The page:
If you read my Mustang GT introduction and Performance Pack on-track test articles, you know that I am an unabashed fan of the 2011 Mustang GT. On a road course, it is very probably the fastest normally-aspirated ponycar in history; it’s certainly the best-conceived, best-assembled, and most satisfying ponycar I’ve ever had the pleasure of driving.
The 2011 Shelby GT500 hasn’t received quite the amount of media attention devoted to its five-liter little brother, but it is packing two significant upgrades. There’s an SVT Performance Pack, which includes larger forged-aluminum wheels, revised suspension settings, a 3.73 axle ratio, and a unique Goodyear F1 Supercar tire. Ford has also taken advantage of a unique “Plasma Transferred Wire Arc” process to create an aluminum 5.4-liter V8 that makes 550 horsepower, ten more than last year’s iron-block monster. The payoff is a 120-pound weight savings.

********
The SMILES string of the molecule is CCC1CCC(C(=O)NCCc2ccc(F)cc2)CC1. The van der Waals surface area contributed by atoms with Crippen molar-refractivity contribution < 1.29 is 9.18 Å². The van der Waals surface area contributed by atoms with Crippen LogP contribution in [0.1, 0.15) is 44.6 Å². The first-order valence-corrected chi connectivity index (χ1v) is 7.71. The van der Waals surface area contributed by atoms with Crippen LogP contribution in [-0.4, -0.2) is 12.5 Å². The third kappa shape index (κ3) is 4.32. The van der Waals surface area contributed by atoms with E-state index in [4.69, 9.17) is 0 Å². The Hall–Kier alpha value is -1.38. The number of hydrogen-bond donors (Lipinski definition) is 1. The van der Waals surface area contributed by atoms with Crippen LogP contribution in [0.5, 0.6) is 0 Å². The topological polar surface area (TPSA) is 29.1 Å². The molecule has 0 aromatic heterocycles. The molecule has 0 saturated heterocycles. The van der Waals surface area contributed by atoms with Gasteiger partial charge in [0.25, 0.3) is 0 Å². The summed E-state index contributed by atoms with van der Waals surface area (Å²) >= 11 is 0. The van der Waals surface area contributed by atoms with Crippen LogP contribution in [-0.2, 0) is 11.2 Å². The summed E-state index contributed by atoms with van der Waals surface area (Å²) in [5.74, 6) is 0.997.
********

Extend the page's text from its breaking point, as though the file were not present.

Lighter, stronger, better-handling. Let’s go to the track.
The GT500 was made to hunt Corvettes on a dragstrip or road course. This image, one of just a few captured by our “Flip” camera before it self-destructed at one hundred and thirty-eight miles per hour or thereabouts before the famous “Kink” at Nelson Ledges Road Course, shows one of the highlights of a dogfight we had with a NASA ST1-prepared Corvette. 440 horsepower at the rear wheels, big Hoosier slicks, and a competent driver. In the end, he wrung out about a 1.5-second-per-lap advantage on us, but he was sufficiently impressed by the Shelby to stop by and ask how it handles on-track.
My answer was, “Very well.” The bespoke Goodyears don’t quite deliver a Hoosier’s worth of grip, but they do have one R-compound-like trait: the gap between squeal and slide is fairly small. I’d require an identical-car test to make sure, but I’m of the initial opinion that they are probably very close to the Michelin Pilot Sport Cup in terms of overall dry-weather performance.